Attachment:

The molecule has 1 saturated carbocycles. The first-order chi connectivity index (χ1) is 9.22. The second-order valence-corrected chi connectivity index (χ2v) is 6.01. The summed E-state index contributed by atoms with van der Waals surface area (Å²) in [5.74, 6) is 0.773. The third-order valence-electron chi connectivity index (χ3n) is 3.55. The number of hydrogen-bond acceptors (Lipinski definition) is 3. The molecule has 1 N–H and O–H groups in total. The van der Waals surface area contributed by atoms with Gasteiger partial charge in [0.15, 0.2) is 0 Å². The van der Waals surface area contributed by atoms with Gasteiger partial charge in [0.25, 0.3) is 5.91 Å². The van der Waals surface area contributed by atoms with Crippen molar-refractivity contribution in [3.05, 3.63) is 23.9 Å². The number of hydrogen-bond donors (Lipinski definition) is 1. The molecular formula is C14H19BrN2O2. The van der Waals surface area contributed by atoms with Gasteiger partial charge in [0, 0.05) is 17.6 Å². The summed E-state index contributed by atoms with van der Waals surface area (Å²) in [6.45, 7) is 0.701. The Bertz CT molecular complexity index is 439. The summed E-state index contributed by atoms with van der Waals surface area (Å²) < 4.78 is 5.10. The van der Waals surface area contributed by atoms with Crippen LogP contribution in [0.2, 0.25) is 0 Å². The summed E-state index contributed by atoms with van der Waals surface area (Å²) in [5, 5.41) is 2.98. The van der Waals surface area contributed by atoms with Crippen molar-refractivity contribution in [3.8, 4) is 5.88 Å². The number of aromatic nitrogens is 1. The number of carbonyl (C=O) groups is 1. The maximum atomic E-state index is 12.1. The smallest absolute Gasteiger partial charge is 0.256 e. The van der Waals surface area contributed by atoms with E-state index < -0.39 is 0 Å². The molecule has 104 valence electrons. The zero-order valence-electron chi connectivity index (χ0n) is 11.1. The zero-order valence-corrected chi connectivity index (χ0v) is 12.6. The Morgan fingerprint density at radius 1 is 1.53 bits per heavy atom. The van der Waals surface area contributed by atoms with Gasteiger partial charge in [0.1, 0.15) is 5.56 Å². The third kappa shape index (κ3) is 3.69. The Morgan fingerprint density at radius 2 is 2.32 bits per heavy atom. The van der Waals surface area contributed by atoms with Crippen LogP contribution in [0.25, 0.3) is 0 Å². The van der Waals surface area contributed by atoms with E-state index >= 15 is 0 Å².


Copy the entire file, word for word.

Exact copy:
The molecule has 1 saturated carbocycles. The first-order chi connectivity index (χ1) is 9.22. The second-order valence-corrected chi connectivity index (χ2v) is 6.01. The summed E-state index contributed by atoms with van der Waals surface area (Å²) in [5.74, 6) is 0.773. The third-order valence-electron chi connectivity index (χ3n) is 3.55. The number of hydrogen-bond acceptors (Lipinski definition) is 3. The molecule has 1 N–H and O–H groups in total. The van der Waals surface area contributed by atoms with Gasteiger partial charge in [0.15, 0.2) is 0 Å². The van der Waals surface area contributed by atoms with Gasteiger partial charge in [0.25, 0.3) is 5.91 Å². The van der Waals surface area contributed by atoms with Crippen molar-refractivity contribution in [3.05, 3.63) is 23.9 Å². The number of hydrogen-bond donors (Lipinski definition) is 1. The molecular formula is C14H19BrN2O2. The van der Waals surface area contributed by atoms with Gasteiger partial charge in [0, 0.05) is 17.6 Å². The summed E-state index contributed by atoms with van der Waals surface area (Å²) in [6.45, 7) is 0.701. The Bertz CT molecular complexity index is 439. The summed E-state index contributed by atoms with van der Waals surface area (Å²) < 4.78 is 5.10. The van der Waals surface area contributed by atoms with Crippen LogP contribution in [0.2, 0.25) is 0 Å². The summed E-state index contributed by atoms with van der Waals surface area (Å²) in [5, 5.41) is 2.98. The van der Waals surface area contributed by atoms with Crippen molar-refractivity contribution in [3.8, 4) is 5.88 Å². The number of aromatic nitrogens is 1. The number of carbonyl (C=O) groups is 1. The maximum atomic E-state index is 12.1. The smallest absolute Gasteiger partial charge is 0.256 e. The van der Waals surface area contributed by atoms with E-state index < -0.39 is 0 Å². The molecule has 104 valence electrons. The zero-order valence-electron chi connectivity index (χ0n) is 11.1. The zero-order valence-corrected chi connectivity index (χ0v) is 12.6. The Morgan fingerprint density at radius 1 is 1.53 bits per heavy atom. The van der Waals surface area contributed by atoms with Gasteiger partial charge in [0.1, 0.15) is 5.56 Å². The third kappa shape index (κ3) is 3.69. The Morgan fingerprint density at radius 2 is 2.32 bits per heavy atom. The van der Waals surface area contributed by atoms with Crippen LogP contribution in [0.25, 0.3) is 0 Å². The van der Waals surface area contributed by atoms with E-state index >= 15 is 0 Å².